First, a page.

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Democrats Criticize Handling Of Computer Data Theft Case

By David Stout


Democrats on Wednesday accused the Bush administration of incompetence amid revelations that the recent loss of computer data from the Department of Veterans Affairs involved far more active-duty military people than was originally thought.

“Such incompetence is as bad or worse than anything I’ve seen in six administrations,” Sen. Patrick J. Leahy, D-Vt., said. “At some point, the administration has got to stop saying we’ll hire or appoint political cronies, but we’ll actually appoint somebody who knows how to make the government work.”

Leahy appeared at a news conference with Sens. Patty Murray of Washington and Jack Reed of Rhode Island in the aftermath of the latest revelation in the data-breach episode, in which information on as many as 1.1 million military people on active duty, 430,000 members of the National Guard and 645,000 members of the Reserves may have been compromised.

The Department of Veterans Affairs originally said the lost data involved 26.5 million veterans discharged from about 1975 onward. Later it said that a relatively small number of active-duty people might be included in the 26.5 million. And finally, the agency disclosed on Tuesday that the actual number of active-duty people, Guardsmen and reservists involved may be well over 2 million.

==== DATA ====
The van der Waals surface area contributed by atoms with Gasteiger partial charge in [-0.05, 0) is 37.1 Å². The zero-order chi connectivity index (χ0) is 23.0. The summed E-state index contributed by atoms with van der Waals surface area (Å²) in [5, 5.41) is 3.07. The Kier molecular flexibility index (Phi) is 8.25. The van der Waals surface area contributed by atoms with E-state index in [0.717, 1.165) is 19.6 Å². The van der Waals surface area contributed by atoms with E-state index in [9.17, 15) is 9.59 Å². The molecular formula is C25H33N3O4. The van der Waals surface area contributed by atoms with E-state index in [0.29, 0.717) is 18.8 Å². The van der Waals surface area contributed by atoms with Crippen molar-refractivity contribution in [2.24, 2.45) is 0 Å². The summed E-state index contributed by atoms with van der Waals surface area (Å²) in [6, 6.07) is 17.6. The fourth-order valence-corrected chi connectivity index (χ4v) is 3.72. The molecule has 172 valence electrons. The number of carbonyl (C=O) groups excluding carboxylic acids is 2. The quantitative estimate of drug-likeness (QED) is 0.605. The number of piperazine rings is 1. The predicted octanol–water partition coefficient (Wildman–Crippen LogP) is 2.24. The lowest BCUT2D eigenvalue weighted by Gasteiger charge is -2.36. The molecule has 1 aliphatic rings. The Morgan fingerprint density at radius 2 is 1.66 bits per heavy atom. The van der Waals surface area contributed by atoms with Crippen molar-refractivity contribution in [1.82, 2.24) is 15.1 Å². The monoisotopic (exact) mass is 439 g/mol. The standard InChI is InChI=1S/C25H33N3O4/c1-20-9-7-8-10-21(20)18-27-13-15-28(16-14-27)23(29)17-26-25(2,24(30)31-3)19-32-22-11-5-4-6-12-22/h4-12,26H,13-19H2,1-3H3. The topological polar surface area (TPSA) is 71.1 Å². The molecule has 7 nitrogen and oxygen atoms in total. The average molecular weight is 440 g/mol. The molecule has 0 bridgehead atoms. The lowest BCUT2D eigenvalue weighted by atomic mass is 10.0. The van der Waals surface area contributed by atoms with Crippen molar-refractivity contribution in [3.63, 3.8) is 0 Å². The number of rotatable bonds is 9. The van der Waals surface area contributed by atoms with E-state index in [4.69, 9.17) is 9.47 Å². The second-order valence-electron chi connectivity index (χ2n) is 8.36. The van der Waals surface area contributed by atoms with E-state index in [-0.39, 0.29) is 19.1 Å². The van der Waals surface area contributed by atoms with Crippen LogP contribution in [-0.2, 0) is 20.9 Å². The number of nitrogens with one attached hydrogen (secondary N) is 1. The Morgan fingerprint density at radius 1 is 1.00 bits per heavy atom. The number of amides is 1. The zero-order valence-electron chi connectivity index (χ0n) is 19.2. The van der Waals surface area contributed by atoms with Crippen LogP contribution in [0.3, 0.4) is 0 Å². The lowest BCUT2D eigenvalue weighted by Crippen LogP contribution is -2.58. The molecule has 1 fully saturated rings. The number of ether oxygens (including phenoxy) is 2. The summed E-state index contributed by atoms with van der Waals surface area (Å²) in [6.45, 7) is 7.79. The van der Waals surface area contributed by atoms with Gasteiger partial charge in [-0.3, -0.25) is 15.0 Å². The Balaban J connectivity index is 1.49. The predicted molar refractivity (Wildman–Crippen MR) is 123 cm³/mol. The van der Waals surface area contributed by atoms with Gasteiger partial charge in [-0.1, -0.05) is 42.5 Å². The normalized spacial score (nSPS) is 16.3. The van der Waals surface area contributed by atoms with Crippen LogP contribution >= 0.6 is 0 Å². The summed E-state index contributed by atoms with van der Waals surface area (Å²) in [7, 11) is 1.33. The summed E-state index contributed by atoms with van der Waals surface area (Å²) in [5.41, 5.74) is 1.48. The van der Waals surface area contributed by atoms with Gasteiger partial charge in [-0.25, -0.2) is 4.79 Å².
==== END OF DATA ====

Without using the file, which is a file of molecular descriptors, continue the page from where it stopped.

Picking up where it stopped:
Murray, a member of the Committee on Veterans’ Affairs, said the troubles within the agency threatened to undermine faith in it.

“Can you imagine being a young woman with a couple of children, your spouse is overseas in Iraq, and now you find out that your address has been stolen and your personal safety is at risk?” she said.

A Veterans Department spokesman, Matt Burns, said Wednesday that the agency would continue to release information on the data breach “as additional details are learned.”

A laptop computer and external hard drive containing the data were stolen on May 3 in a burglary at the suburban Maryland home of a department data analyst. Some department officials learned of the theft almost immediately, but Jim Nicholson, the secretary of veterans affairs, was not notified until May 16.

Because of the time lag, the FBI did not learn of the incident until about two weeks after the burglary, which was under investigation by the police in Montgomery County.

The data includes names, birth dates and Social Security numbers. Although there has been no indication that the information has been misused, there have been widespread concerns that it could be used for credit card fraud and identity theft.